If you want to make peace with a nation, it’s probably not a good idea to have a street named after the assassin of its leader.
That dilemma speaks to the wider tensions and recriminations between Egypt and Iran, whose relations ruptured when Egyptian President Anwar Sadat granted asylum to the deposed Iranian shah and signed a peace treaty with Israel in 1979. Sadat was gunned down in 1981 by a group of Islamists led by Khalid Islambouli, an Egyptian soldier who was later memorialized with a street in Tehran.
Iran has made a series of overtures in recent months to overcome the bruised past and restore full diplomatic relations with Egypt. Cairo has remained coolly noncommittal. The sensitivity surrounding whispers of detente comes as Iran has risen as a power in the Middle East while Egypt, an American ally with severe domestic problems, has slipped from its stature as the leading voice in the Arab world.
Egypt has long been uncomfortable with its peace with Israel, and its relations with Washington have been strained since the U.S.-led invasion of Iraq. Cairo also is increasingly suspicious of the ambitions of Iranian President Mahmoud Ahmadinejad, who has taken an active role in foreign policy, jetting from India to Qatar to capitalize on Iran’s oil reserves and the popular appeal of his anti-Western defiance.
Iran needs Egypt to further extend Tehran’s influence and legitimacy in the Middle East, said Sadr Hussiani, founder of the Iran-Egypt Friendship Council, a Tehran-based organization made up of businessmen and former government advisors. He said improved ties would benefit both capitals, adding that Iran’s growing political clout “can help revive Egypt in the Arab world.”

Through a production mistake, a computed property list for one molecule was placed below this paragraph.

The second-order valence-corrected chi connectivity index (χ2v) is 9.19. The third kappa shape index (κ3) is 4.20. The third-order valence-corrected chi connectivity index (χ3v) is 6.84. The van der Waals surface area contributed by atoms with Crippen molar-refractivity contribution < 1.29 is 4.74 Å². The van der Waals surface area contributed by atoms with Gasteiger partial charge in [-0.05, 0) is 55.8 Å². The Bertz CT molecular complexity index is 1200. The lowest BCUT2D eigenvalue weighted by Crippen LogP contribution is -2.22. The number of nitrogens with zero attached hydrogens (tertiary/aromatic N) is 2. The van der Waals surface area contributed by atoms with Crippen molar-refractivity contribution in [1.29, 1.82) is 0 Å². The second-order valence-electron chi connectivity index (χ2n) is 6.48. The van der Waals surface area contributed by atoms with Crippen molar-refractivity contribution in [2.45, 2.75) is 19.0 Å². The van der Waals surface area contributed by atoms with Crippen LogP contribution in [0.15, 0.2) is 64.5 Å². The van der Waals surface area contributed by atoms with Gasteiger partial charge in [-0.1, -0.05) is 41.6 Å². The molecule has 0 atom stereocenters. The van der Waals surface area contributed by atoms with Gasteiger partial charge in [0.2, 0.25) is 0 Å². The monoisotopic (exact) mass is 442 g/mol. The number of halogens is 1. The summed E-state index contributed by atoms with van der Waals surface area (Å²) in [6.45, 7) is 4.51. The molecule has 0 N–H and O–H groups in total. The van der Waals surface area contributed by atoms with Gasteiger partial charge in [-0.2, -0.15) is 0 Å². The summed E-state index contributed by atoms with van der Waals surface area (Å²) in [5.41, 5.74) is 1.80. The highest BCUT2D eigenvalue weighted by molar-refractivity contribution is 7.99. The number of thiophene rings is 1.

Iranian policies, however, have led to regional instability that has often infuriated the Egyptians. Tehran supports the anti-Israeli Islamist groups Hamas in the Gaza Strip and Hezbollah in Lebanon. Hamas has ideological and strategic links to the Muslim Brotherhood, the banned opposition party that presents the biggest threat to Egyptian President Hosni Mubarak. The Egyptians contend that Iran is exploiting its relationship with Hamas to keep Cairo on edge over fears of a spreading Islamic militancy.
Iran’s ties to Syria are also bothersome to Egypt. Damascus has long meddled in Lebanon, where political unrest has raised the danger of another civil war. To counter Shiite Iran’s influence in the region, Egypt has aligned itself with fellow Sunni Arab states, most notably Saudi Arabia and Jordan. Iran has responded by attempting to improve links with Riyadh and other Persian Gulf capitals, a move viewed as part of an overall strategy of rapprochement that would eventually include Egypt.
“Iran wants Egypt to say that its peace treaty with Israel is dead. It doesn’t need Cairo to say it publicly; it just wants to be given the indication,” Hussiani said. “And Egypt is saying to Iran, remove our security concerns and we don’t have a problem. . . . Egypt just doesn’t yet trust Iran.”